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Newgate Calendar - GABRIEL KABLINSKI


Executed in France for Murder, Friday 19th April, 1811

            A crime of a horrible nature, and under circumstances most barbarous and cruelly unnatural, happened about the same time in France. It was thus related, in the French journals of the day:

            GABRIEL KABLINSKI, aged 23 years, born in Russian Poland, convicted of having stabbed Louisa Tolimay, who kept a ready-made linen shop, on the 2d of February 1811, was executed on Friday, at the Greve in Paris. The following are the particulars of this horrible affair, the effects of jealousy it would seem.

            On the 3d of February he apprised Louisa Tolimay that he expected her company to dinner, as he was to set out on his return to Russia on the following day. She returned for answer, that she had two persons to dine with her, and that she could not meet him until the evening. Kablinski appeared very dissatisfied with this answer, and desired the person who brought it to tell her, "That he expected her at seven in the evening without fail." After dinner, it appears that Louisa Tolimay went out, and at eight o'clock she alighted from a job coach, with Kablinski, at Hardivillier's, a restaurateur, on the boulevard of the Temple. They were accommodated with a room on the first floor. Kablinski ordered dinner, of which it appears he ate but little, and Louisa Tolimay did not taste a morsel. He then called for coffee, and a half-bowl of rum-punch. Soon after he asked for a half-bowl of wine-punch. This last did not please him, and he had another half-bowl of rum-punch. He pressed Louisa Tolimay to drink, but she refused. About nine o'clock, he asked for pen, ink, and paper, which were brought him. The waiter having gone up soon after found Louisa Tolimay writing.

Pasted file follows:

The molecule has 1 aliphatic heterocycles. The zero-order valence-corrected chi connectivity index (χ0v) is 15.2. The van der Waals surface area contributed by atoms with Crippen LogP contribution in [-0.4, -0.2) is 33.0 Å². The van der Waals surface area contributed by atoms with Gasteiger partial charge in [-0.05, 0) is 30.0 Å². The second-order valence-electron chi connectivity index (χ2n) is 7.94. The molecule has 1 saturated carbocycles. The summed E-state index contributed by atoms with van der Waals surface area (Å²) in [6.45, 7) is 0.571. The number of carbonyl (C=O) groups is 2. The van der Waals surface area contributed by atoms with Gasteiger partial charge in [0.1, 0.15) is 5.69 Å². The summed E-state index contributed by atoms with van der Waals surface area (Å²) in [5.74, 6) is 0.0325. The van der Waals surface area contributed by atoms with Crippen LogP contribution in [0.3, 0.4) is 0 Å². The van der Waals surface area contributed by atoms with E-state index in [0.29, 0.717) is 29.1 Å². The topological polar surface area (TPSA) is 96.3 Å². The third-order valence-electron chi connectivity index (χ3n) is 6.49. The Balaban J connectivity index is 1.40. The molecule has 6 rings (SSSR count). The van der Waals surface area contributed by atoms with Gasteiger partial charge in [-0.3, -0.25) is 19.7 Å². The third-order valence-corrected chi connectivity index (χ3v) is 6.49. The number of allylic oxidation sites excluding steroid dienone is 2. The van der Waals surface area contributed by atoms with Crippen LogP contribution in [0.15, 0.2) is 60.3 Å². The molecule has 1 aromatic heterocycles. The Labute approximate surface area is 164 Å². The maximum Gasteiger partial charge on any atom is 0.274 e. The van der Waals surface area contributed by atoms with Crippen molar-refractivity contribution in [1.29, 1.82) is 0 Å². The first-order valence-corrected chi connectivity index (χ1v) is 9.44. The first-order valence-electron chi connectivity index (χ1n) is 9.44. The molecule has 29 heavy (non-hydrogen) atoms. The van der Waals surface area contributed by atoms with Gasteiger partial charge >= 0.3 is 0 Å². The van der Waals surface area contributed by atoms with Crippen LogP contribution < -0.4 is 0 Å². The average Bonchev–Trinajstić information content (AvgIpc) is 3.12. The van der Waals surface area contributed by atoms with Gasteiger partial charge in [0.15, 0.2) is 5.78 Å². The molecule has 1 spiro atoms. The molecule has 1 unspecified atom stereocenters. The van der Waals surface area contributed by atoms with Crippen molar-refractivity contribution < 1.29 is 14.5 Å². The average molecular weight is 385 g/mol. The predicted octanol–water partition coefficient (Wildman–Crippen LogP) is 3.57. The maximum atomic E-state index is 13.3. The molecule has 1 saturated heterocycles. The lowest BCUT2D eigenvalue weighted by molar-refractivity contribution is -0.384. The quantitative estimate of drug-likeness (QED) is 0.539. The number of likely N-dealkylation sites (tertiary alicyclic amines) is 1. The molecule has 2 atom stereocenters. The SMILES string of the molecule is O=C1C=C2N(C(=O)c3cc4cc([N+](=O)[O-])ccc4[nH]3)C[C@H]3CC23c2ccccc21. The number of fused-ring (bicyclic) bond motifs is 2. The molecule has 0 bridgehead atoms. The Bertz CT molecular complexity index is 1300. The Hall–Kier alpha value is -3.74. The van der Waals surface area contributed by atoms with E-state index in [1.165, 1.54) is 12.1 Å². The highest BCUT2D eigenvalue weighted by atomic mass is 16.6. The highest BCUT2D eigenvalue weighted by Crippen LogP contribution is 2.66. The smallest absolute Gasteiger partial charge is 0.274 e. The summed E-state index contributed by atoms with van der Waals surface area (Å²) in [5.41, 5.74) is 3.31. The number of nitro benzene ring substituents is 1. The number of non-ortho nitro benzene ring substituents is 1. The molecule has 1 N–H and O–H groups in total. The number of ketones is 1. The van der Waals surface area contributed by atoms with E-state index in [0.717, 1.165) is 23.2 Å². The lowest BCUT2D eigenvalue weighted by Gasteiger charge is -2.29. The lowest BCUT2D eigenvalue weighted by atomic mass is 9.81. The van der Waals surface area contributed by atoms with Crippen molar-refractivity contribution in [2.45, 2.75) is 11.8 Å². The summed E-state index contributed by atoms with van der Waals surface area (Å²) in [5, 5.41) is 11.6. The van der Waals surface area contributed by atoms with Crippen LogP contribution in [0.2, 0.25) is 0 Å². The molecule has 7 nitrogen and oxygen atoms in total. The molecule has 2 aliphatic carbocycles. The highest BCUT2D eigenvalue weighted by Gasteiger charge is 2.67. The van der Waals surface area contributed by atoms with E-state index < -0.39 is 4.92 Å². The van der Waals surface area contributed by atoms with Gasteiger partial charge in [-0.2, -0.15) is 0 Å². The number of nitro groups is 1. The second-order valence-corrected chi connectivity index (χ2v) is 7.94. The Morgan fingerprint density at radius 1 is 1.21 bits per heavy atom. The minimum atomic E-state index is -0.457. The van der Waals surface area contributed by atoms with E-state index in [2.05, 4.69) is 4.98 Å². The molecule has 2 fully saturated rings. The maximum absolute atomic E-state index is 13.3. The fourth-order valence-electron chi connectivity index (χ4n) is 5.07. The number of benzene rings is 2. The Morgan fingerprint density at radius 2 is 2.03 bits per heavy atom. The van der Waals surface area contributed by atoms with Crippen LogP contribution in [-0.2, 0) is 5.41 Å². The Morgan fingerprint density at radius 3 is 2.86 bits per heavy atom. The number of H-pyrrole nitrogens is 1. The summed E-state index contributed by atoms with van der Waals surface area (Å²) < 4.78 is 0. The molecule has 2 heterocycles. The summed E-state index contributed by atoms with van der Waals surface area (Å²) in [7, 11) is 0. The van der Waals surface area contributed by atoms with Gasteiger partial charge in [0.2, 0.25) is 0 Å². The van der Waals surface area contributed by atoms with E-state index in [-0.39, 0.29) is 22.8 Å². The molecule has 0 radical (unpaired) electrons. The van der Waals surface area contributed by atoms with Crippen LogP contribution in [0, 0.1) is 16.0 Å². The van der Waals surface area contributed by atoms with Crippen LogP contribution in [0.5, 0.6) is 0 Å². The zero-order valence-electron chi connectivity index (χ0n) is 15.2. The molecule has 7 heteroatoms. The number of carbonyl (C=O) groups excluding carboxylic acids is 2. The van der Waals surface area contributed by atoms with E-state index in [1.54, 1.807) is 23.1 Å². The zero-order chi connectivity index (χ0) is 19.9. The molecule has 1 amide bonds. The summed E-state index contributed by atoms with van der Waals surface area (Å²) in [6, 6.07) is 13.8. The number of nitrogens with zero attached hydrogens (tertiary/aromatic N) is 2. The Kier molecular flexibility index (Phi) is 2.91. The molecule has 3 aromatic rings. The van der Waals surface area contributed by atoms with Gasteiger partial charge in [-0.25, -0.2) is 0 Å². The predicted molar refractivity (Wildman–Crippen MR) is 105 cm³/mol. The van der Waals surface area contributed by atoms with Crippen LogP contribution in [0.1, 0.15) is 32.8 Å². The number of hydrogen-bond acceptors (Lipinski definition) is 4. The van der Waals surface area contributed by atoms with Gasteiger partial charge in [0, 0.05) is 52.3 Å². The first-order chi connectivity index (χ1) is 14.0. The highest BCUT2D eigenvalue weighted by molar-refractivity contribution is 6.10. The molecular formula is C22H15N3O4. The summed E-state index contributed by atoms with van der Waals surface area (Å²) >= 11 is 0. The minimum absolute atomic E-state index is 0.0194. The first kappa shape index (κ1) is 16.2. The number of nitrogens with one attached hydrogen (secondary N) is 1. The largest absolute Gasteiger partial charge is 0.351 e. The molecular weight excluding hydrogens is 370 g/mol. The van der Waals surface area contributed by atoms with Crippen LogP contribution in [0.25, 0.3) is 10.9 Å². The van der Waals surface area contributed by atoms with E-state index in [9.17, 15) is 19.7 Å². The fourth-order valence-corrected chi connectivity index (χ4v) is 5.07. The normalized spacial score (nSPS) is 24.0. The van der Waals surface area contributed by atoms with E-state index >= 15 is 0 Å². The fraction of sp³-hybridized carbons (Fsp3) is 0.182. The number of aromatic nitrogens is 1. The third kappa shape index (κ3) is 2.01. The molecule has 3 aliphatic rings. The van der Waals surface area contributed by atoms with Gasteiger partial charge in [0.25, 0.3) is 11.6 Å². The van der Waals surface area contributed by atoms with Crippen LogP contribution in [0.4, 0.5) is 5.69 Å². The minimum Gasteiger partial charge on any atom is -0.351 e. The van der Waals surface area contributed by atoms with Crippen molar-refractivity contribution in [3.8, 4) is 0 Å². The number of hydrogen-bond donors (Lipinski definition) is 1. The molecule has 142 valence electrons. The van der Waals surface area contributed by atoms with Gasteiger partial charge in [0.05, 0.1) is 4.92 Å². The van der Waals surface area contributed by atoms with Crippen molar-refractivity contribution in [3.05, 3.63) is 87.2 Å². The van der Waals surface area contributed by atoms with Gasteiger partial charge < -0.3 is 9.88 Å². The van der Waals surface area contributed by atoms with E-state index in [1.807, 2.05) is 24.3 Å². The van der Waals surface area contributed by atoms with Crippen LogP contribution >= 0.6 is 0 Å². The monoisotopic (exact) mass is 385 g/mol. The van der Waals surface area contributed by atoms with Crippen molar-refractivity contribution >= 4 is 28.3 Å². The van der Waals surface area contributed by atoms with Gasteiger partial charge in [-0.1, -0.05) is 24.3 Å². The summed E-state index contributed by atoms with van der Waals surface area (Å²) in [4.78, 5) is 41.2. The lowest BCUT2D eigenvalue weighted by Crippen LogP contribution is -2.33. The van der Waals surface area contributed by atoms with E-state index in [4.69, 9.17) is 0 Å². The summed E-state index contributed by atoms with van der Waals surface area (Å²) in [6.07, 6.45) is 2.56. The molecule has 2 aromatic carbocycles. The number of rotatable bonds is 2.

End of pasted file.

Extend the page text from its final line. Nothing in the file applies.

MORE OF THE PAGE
At a quarter after ten some dreadful shrieks were heard, from the room in which Kablinski and Louisa Tolimay were. The waiter and Hardivillier's two sons ran upstairs. They were obliged to force open the door, a sofa having been placed against it on the inside. On entering they discovered Louisa Tolimay stretched on the floor, shrieking, and the blood flowing profusely from her bosom. She spoke a few words—the only ones that were distinctly heard were "Oh, the monster! the wretch!" She made signs to one of Hardivillier's sons to cut the lace of her gown, which he did, and with the assistance of a soldier he placed her on a sofa. She could only utter the following words, "My dear;" she kissed his hands in testimony of her gratitude, and expired a few minutes after.

            Kablinski was in the same room, stretched on his face, and endeavouring to stab himself with a knife which he held under him. He inflicted two wounds upon himself, one of which only pierced the integuments. The other was only thirty millimetres deep, presenting a large orifice, from whence issued a large quantity of blood. He afterwards threw his knife, reeking with blood, at Louisa Tolimay, asking several times if she were dead.


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